Managers are Judged by How Good their Employees are

“John, your new associate Jenna is amazing.  She is focused, committed and already has confidence.  How is it that you always have the best associates?”

Have any of you heard something like this before?  Someone coming up to you as the manager and saying that they are very impressed with your employees and that it must be from your awesome management skills.

Granted, some employees, new or old, are just awesome, without a manager’s intervention.

An apple doesn’t fall far from the tree.

There are many, if not all, people (customers, employees, managers, etc.) that judge a manager by how well their employees work and their employees behaviors.

Here are 3 key points that will make you have a high reputation as a great manager:

1. Positive Reinforcement 

Associates will more than likely perform better when their direct supervisor provides them with positive reinforcement.  The manager always has to remember to say something nice to their employees almost everyday, if not the employees will resent their leader.

2. Continuous Training

Practice, practice, practice.  Employees minds and behaviors always need to molded to hit the peak of their performance.  Also, the manager needs to keep updated as well, so they can be revered as a beacon of information when employees have questions.

3. Immediate Feedback

How else is a employee going to learn from their mistakes if their manager takes over a week to tell them what they did wrong.  Also, the manager should not take a week or more to congratulate their employees achievements.  If the manager has feedback for them employees, then they have to provide that feedback as soon as they can.

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Take notice of what your employees do for you

Managers and business owners have come to me in the past seeking advise and they all state similar scenarios: I don’t know why my employees are unmotivated?; Why does my company have such low morale?; etc. etc. etc..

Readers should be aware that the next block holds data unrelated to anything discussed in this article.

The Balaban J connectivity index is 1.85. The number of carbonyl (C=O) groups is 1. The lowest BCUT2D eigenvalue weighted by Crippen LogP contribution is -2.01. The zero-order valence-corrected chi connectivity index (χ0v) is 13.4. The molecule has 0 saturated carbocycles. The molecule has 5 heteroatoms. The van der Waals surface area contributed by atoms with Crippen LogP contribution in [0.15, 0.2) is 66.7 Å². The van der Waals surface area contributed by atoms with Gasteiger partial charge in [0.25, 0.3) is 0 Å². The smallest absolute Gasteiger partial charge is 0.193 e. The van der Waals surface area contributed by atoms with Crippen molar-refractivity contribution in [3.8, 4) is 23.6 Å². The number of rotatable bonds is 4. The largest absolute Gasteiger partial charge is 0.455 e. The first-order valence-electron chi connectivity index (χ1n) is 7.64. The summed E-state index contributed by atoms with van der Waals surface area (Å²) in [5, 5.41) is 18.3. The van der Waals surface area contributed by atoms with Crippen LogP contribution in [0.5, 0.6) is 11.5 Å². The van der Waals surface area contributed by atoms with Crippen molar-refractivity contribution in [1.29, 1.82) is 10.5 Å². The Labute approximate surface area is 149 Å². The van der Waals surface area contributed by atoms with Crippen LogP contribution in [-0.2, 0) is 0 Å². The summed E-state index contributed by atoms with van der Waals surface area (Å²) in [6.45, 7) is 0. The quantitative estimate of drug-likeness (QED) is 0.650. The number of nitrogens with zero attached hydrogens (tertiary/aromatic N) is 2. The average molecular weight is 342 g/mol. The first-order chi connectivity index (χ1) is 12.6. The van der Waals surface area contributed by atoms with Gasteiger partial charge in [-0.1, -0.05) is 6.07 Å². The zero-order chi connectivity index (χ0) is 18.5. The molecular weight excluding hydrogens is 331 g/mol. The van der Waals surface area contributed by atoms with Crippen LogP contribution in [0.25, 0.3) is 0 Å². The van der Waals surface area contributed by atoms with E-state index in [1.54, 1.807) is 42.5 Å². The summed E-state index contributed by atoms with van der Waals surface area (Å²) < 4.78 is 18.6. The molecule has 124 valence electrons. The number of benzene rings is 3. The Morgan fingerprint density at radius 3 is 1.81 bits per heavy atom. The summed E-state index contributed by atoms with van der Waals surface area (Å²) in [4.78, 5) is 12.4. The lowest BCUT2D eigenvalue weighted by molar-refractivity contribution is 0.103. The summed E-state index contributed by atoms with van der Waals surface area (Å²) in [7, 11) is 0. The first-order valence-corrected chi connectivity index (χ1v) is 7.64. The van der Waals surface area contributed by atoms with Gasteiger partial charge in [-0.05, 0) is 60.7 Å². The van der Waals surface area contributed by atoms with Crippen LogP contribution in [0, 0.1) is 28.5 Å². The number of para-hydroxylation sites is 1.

KISS IT (Keep It Simple Stupid)

I tell them, Well do you acknowledge all of the work they do for you?

Typically the answer that I receive is No.

How else are employees going to build their self worth and self confidence if they feel that the work they do is not good enough, because that is how they feel when management does not acknowledge their hard work, especially if their work was well above standard.  Now I am not stating that your praise their work, but you at least tell the employee(s) that you noticed what they did and you appreciate it.

The Answer is Simple

Rather than dragging this article out, the answer is short and simple: Acknowledge your Employees.

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Displaying Progress to Raise Motivation

For any gamers out there, most, if not all will agree that achieving a Level Up in the game you are playing feels amazing.  When you see the flashing lights and glowing emblems that state Level Up Acquired, it really feels good, since you took a long time to reach that point.  You had to kill 100 boars, travel miles and miles, climb mountains, go through dark scary caves, use persuasion on other in game characters and so on and so on and so on.  And all awhile you could see your XP experience bar get closer and closer to reaching the next level.

Wouldn’t it be great if we had a real life experience bar?

I mean look at how much work, I mean playing, players conduct to reach such a feat.  Imagine playing a game and a major driving force is WORKING.  They are willing to sit in front of the computer screen and work to achieve goals…..  Sounds like a manager’s dream!!!  Everyone working hard and consistently to achieve like goals.

The reason why I thought of creating this post was because I personally have experience creating game demos.  It takes a lot of preparation and logic to create a game.